Loss Adjusting is a professional activity that relies on a high degree of trust. It is therefore essential to maintain the integrity of the process by ensuring transparency and a complete absence of any financial or other improper influence. As well as being fair and honest, the process must be seen to be fair and honest.
The purpose of this policy is to ensure the work of ANA people is always free of influence and to the highest ethical standards. This is the only way to ensure that we deliver full value for insurers, claimants and society.
2. Areas of risk
The policy applies to all ANA activity in all areas, however the following are identified as higher risk:
- Attempts to influence an assessment outcome, whether in terms of the validity of a claim, what is included in the claim, or the claim value.
- Attempts to influence the allocation and/or pricing of repair work.
- The seeking of confidential information about a claim, which might for example be of commercial; advantage.
Insurers, claimants and suppliers may and are encouraged to supply information to the assessment process. Their intent in supplying such information may in fact be to influence the outcome. This is not corruption per se, as long as they only supply information they legitimately believe to be correct and relevant.
Corruption begins where factors not relevant to a fair decision are introduced. These may include:
- Offering or giving an inducement or benefit. It is not necessary that any link be made between the benefit and a change in outcome; it is corrupt simply to receive a benefit in the context of delivering a professional service.
- Threatening behaviour such as warning of possible consequences or bullying, including to friends or family or to the company.
- Use of potentially embarrassing personal information via threat of disclosure.
A threat to take an action which is not illegal (eg, to lodge a complaint or to go to the media) is not per se corruption, even if it is clearly couched as a threat, but should be documented and reported in accordance with this policy.
Corruption subsists in both the giving/making and in modifying an outcome in response to:
- Offering an inducement, threatening or using personal information to influence an outcome.
- Responding to an inducement or threat or use of personal; information by modifying an outcome.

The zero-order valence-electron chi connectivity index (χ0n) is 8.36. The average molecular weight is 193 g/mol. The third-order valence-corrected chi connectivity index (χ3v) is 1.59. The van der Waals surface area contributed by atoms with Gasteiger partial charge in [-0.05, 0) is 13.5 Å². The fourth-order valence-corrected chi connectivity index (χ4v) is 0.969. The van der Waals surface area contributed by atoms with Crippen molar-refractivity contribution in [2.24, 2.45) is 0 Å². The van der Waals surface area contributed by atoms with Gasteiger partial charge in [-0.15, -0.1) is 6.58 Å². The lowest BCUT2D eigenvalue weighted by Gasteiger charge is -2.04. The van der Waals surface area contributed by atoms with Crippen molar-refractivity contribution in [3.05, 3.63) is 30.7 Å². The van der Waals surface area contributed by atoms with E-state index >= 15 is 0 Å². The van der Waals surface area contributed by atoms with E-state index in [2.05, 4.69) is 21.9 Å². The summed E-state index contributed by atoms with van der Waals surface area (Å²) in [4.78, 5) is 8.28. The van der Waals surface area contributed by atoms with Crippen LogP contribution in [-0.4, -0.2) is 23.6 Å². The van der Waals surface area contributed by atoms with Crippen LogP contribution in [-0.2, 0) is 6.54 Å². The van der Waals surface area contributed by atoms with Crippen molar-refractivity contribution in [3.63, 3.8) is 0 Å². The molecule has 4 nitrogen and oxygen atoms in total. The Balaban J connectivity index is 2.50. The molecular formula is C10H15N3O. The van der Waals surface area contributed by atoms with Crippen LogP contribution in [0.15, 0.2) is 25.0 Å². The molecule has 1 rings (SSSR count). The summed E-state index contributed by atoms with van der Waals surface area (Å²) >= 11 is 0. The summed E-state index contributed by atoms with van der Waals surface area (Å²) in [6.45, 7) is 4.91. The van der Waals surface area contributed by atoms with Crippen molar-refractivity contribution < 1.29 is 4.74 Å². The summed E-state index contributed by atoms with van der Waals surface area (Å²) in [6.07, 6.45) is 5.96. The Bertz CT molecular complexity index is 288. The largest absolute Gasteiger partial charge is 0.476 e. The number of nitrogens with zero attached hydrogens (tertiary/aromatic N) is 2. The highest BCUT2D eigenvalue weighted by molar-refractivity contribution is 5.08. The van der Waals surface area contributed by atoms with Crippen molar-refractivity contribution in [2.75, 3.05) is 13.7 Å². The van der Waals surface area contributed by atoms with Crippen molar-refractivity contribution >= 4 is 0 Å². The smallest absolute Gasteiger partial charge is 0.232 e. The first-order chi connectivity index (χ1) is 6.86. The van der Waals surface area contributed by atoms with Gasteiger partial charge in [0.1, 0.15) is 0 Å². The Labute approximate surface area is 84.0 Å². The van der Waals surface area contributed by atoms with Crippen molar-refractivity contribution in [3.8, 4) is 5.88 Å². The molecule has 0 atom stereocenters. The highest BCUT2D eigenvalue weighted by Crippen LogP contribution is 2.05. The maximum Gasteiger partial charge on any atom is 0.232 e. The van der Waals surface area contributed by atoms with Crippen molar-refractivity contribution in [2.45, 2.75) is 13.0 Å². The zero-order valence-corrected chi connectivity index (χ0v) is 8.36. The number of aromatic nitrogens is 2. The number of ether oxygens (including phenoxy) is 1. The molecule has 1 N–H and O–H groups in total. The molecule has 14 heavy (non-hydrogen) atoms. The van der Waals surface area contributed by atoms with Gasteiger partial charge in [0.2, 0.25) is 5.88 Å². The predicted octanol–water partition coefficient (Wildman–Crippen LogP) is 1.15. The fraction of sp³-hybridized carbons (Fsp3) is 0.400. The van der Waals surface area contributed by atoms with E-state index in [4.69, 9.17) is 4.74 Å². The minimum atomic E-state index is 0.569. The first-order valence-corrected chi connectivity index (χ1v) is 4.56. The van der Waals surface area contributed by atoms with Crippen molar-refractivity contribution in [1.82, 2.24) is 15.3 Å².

4. Specific prohibitions
4.1 Payments, gifts and gratuities
ANA staff may not under any circumstances, in relation to a claim or adjustment accept any payment, gift or gratuity, including for example free or sample products.
An exception to this rule is promotional items of no resale value may be accepted from suppliers (eg, branded pens), where that is a normal business interaction.
Where ANA staff avail themselves of this exception, they should keep a note in their records.
4.2 Refreshments, meals, accommodation and entertainment
ANA staff must not under any circumstances accept drinks, food, entertainment or accommodation from anyone involved in an adjustment. They must pay their own way.
There are two exceptions to this rule:
- Non-alcoholic refreshments offered in a home or office (where the refreshments are not purchased) may be accepted.
- Meals and accommodation may be accepted in remote area or catastrophe work where it is a matter of practicality.
Where ANA staff avail themselves of these two exceptions, they should keep a note in their records.
Alcohol may not be accepted in any form.
4.3 Personal relationships
ANA staff may not enter into romantic or sexual relationships with any person they deal with in connection with an ongoing adjustment.
Relationships may be formed after an adjustment is completed.
If an adjustment involves or could involve any ANA staff engaging with a person from outside ANA with whom they are already in a relationship, the ANA person must inform their manager immediately. The manager may consider substituting staff or if the risk is low may seek to discuss the situation with the insurer, if appropriate.
4.4 Confidentiality of information
Information about a claim or a settlement may have commercial or personal value or cause commercial or personal harm in ways that cannot always be anticipated.